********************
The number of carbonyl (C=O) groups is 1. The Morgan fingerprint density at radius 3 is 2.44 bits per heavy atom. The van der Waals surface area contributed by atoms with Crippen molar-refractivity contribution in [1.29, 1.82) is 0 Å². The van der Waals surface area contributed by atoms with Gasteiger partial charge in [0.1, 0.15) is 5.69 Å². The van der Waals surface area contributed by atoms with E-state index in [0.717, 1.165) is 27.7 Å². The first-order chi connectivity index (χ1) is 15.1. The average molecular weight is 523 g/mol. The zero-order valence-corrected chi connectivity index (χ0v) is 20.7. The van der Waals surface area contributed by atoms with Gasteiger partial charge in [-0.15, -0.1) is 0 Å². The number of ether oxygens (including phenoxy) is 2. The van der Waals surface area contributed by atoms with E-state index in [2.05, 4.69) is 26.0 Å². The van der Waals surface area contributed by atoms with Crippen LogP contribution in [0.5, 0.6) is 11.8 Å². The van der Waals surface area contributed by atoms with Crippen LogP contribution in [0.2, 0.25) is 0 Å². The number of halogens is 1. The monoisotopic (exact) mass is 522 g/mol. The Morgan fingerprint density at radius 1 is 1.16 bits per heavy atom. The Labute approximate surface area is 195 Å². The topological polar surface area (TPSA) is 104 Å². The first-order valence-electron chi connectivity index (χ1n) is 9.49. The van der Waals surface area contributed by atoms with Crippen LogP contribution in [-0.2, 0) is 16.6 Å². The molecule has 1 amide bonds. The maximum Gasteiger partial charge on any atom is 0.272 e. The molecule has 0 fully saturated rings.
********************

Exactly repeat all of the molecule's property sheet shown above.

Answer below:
The number of carbonyl (C=O) groups is 1. The Morgan fingerprint density at radius 3 is 2.44 bits per heavy atom. The van der Waals surface area contributed by atoms with Crippen molar-refractivity contribution in [1.29, 1.82) is 0 Å². The van der Waals surface area contributed by atoms with Gasteiger partial charge in [0.1, 0.15) is 5.69 Å². The van der Waals surface area contributed by atoms with E-state index in [0.717, 1.165) is 27.7 Å². The first-order chi connectivity index (χ1) is 15.1. The average molecular weight is 523 g/mol. The zero-order valence-corrected chi connectivity index (χ0v) is 20.7. The van der Waals surface area contributed by atoms with Gasteiger partial charge in [-0.15, -0.1) is 0 Å². The number of ether oxygens (including phenoxy) is 2. The van der Waals surface area contributed by atoms with E-state index in [2.05, 4.69) is 26.0 Å². The van der Waals surface area contributed by atoms with Crippen LogP contribution in [0.5, 0.6) is 11.8 Å². The van der Waals surface area contributed by atoms with Crippen LogP contribution in [0.2, 0.25) is 0 Å². The number of halogens is 1. The monoisotopic (exact) mass is 522 g/mol. The Morgan fingerprint density at radius 1 is 1.16 bits per heavy atom. The Labute approximate surface area is 195 Å². The topological polar surface area (TPSA) is 104 Å². The first-order valence-electron chi connectivity index (χ1n) is 9.49. The van der Waals surface area contributed by atoms with Crippen LogP contribution in [-0.2, 0) is 16.6 Å². The molecule has 1 amide bonds. The maximum Gasteiger partial charge on any atom is 0.272 e. The molecule has 0 fully saturated rings.